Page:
Public hearing to be held Wednesday on Turnkey landfill expansion


Monitor staff

Published: 09-05-2023 4:40 PM

In response to concerns from residents and state officials about the proposed expansion of the Turnkey Landfill in Rochester, the state Department of Environmental Services will hold a public hearing to discuss the plan’s potential impacts on both public health and the environment.

The public hearing on Wednesday in Concord will focus on the cumulative impacts of the proposed landfill expansion, particularly the air emissions from landfill operations. This hearing will also accept public comments on an air permit that pertains to the landfill.

It will be held at Department of Environmental Services offices at 29 Hazen Drive from noon to 3 p.m. The public can also view the meeting online.

The expansive site in Rochester, which is operated by a private subsidiary of Waste Management of New Hampshire, Inc., has proposed a plan to increase its disposal capacity and extend the lifespan of its 218 acre active landfill by adding another 60 acres. Three landfills exist at the site, but two are inactive and capped.

Landfill gas from all three landfills is collected to power engines and turbines through combustion. A portion of this gas is transported to a treatment plant at the University of New Hampshire.

“I think the public deserves to have some input into whether the landfill air emissions are a benefit to the state or not,” said State Rep. Tony Caplan, a Henniker Democrat. “The state has legal requirements. I understand that. But the very least they can do is offer some public hearing.”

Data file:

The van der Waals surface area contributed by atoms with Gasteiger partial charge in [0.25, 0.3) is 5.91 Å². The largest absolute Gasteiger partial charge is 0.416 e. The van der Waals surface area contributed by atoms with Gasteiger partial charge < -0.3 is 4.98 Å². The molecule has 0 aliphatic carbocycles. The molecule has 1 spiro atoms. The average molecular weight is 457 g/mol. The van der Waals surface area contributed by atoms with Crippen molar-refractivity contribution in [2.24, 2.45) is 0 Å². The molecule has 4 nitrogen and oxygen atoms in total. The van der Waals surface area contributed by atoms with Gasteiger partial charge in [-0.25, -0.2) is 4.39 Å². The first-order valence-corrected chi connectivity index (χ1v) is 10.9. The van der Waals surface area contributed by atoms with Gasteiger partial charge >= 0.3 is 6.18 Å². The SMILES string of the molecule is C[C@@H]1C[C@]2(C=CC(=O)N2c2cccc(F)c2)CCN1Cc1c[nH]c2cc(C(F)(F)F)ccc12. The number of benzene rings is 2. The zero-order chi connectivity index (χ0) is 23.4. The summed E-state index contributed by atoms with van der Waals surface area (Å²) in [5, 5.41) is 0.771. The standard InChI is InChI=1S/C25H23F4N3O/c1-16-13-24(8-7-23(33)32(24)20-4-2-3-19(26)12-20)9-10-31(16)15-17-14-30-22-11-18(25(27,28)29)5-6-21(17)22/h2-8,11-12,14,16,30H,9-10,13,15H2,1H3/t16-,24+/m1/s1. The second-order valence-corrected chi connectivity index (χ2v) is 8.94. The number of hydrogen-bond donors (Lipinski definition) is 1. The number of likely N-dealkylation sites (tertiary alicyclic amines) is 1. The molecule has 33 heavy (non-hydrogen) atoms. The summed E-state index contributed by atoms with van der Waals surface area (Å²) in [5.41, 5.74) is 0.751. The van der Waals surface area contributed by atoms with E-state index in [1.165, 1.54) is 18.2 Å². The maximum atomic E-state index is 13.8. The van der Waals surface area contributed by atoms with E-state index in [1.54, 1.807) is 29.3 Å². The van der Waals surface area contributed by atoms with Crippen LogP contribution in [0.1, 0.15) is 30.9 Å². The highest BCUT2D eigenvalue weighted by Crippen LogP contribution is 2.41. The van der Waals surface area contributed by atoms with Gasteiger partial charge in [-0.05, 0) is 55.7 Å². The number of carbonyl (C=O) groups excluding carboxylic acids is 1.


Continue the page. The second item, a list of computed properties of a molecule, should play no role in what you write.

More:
The proposed landfill expansion could bring in between 1,400,000 and 1,550,000 tons of waste annually from the Seacoast and out of state.

Nelia Sargent, a resident of Claremont who has been actively engaged in opposing the establishment of an incinerator in her town, said the process of air permitting has always been problematic.

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“Unfortunately, many of our public agencies have been basically corrupted and are serving industry interests, not public health and safety. That’s too often the case,” said Sargent, who is among those that requested a hearing on the expansion. “Some of them are doing very good work but too often, agency directives are controlled by industry, not by public health and safety as the primary guide.”

The Department of Environmental Services said a comprehensive examination of landfill emissions and their impact on air quality is unnecessary.

“This is an immaterial issue for this permitting action as there are currently no regulatory requirements to address cumulative impacts,” department officials wrote.